Long gone are the days that brides have to follow the rules and make their way down the aisle wearing a stark white wedding gown. Today, brides have options, and the biggest trend option this year is color.
"Brides who want a gown that is different and memorable have lots of beautiful color [options]. Colors range from neutrals like champagnes and silvers to true colors like pinks and lavenders," stated Michele von Plato, senior vice president of design and product development for David's Bridal.
Regardless of the dress style, color is an easy way to incorporate your personality into your gown and is a true catalyst for emotion, despite your age or taste. Consider brides in Asian countries, where bridal wear has been a beautiful display of color for years.
"This trend can work for any type of bride," said Jennie Ma, senior fashion and beauty editor at The Knot. "The bride that really wants to be out there and make a bold fashion statement. For the more conservative bride that still wants to be on trend, try picking from subtle, barely there colors that we are seeing in blush and blue.
"Vera Wang sent bright pink wedding dresses down the runway. They were very bold, daring and saturated with color, which was one end of the spectrum. The other end of the spectrum were really light colors that were barely there that you are almost unsure of."
Gowns with the most subtle touches of color on trend include soft pastel of sugary pink, baby blues, mint green and even golden hues, offering the simplest way to be trendy but still come across bridal.
For the all-over-color apprehensive bride, "you can try color in a belt or the detailed embroidery of the dress," said Betsy Robinson, owner of Betsy Robinson's Bridal Collection. Baltimore Bride tends to be very open to color, according to Robinson, whose bridal boutique is in Pikesville. "Try it, and see what dress looks good on your skin tone," she said. "Sometimes, you don't even realize the shade of the dress," notes Robinson.
While there will always be room to build on a classic gown, bridal wear has moved to a new day.
For the groom, think outside the black box
Often a groom gets lost in the shadow of the bride on his wedding day. But as the groom prepares for wedded bliss, he wants to look good, too and hopes to explore style options like his other half. For this year, it's pretty simple: Reconsider the basic and opt for a navy blue tuxedo.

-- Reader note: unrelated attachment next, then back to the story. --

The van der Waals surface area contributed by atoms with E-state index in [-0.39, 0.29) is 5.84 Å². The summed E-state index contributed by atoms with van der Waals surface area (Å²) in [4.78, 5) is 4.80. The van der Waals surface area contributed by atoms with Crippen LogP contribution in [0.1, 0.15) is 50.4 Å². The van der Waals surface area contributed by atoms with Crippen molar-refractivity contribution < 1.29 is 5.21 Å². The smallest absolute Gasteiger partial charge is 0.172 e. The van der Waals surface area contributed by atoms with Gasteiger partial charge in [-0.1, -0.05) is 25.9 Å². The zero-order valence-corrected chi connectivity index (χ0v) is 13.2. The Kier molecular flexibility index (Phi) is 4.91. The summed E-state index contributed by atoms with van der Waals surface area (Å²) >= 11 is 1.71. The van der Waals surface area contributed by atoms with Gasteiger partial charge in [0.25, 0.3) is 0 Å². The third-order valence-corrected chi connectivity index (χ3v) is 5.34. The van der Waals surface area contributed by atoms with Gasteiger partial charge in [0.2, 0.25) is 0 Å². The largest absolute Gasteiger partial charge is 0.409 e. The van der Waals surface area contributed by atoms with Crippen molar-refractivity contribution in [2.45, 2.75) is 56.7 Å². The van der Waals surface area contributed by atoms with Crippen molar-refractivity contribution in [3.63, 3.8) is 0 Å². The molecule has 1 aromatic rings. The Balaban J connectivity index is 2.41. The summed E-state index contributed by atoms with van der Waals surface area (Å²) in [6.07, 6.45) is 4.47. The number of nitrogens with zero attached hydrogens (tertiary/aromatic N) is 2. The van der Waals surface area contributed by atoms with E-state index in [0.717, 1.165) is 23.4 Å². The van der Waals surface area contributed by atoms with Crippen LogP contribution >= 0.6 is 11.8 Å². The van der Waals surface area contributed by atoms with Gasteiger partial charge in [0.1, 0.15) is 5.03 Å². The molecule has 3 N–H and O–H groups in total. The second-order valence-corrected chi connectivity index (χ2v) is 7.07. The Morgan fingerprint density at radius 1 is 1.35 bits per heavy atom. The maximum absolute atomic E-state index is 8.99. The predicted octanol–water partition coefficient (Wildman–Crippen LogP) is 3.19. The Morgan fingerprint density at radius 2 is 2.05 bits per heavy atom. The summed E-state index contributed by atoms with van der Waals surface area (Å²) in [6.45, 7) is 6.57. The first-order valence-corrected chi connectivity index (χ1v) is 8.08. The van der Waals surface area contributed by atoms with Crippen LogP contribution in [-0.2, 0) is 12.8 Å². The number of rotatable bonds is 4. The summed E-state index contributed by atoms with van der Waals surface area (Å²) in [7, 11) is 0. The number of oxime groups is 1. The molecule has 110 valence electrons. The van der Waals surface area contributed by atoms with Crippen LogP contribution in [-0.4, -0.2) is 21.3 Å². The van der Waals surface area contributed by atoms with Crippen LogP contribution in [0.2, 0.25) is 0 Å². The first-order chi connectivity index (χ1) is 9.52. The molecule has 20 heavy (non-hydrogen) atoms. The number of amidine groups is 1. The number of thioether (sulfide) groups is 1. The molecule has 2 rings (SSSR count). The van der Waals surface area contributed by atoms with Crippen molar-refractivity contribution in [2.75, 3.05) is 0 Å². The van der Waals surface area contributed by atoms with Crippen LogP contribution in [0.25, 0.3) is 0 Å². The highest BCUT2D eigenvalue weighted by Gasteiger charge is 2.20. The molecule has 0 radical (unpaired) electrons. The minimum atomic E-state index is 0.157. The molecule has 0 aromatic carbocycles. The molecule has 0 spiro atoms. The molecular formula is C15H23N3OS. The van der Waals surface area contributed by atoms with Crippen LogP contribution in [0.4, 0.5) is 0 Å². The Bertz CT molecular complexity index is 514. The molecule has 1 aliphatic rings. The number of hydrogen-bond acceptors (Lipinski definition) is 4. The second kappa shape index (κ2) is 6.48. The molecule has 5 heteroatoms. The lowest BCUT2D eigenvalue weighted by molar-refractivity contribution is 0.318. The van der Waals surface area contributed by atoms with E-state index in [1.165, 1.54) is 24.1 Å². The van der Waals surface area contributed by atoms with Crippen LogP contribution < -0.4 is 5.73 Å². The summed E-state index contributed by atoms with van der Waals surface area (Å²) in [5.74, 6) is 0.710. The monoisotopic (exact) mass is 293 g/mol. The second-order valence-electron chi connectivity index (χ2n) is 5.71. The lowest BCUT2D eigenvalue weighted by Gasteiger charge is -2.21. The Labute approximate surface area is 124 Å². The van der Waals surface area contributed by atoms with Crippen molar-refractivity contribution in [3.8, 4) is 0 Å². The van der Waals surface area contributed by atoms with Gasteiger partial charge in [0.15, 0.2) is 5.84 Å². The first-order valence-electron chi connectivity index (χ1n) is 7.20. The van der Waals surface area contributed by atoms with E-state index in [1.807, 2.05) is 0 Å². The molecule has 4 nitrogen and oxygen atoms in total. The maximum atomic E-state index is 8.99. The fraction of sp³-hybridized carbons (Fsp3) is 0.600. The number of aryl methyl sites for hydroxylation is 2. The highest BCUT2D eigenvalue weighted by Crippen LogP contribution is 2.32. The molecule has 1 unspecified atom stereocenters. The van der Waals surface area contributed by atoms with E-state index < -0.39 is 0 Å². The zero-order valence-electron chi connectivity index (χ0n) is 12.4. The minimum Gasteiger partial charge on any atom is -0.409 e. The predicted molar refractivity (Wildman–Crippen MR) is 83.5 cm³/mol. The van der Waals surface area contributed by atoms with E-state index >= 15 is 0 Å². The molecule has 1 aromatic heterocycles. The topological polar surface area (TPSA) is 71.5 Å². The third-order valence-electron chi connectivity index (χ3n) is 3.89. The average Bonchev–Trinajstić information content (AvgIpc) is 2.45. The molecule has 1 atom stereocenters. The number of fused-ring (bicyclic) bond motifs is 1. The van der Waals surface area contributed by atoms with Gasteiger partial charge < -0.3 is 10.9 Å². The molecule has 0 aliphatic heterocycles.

"You don't have to think black for tuxedos. I'm not saying wear orange, but blue is a very cool color," said Ma. "On the [Oscars] red carpet we saw guys show up in dark navy blue with lapels in rich black. It's a subtle way to make things a little more interesting."
From A-list celebrity style to red carpet trends the simplistic navy blue tuxedo has merged into the spotlight, giving men the opportunity to add a touch of personality and change to their look. For the conservative groom, navy blue allows one to stay on trend without being too over-the-top, and it can be dark enough to appear black. Try it in a dinner jacket or explore another texture, like velvet. At this year's Oscars, celebrities including Kevin Spacey moved away from the basic black suit wearing a stunning Burberry navy blue tuxedo and made several best-dressed lists.
While the color of the tuxedo may change, the body conscious appeal of a "good fit" is a standard.
"Nothing is boxy this year, everything is cut to perfection," said Joseph Abboud, chief creative director for Men's Wearhouse. "Garments aren't a full or two oversized. Everything is moved much closer to the body and that has translated into tuxedos, formal wear and evening wear for men.
"You could take a very simple black fabric or dark gray suit and one could argue that it is pretty basic but it really is about the fit and tailoring."
Thea Washington, award winning clothing stylist and bride-to-be, agreed. "The fit is very important," said Washington, who ties the knot in fall 2015. Washington believes that "if a tuxedo is well-tailored it takes the look to another level and will almost always come across polished, no matter what color the tuxedo is."
Latease T. Lashley is the founder of Creatively Speaking, a public-speaking company specializing in fashion commentary, and a national award-winning professor and fashion journalist. Follow her on Instagram @LashFash or e-mail her at firstname.lastname@example.org.Copyright © 2014, The Baltimore Sun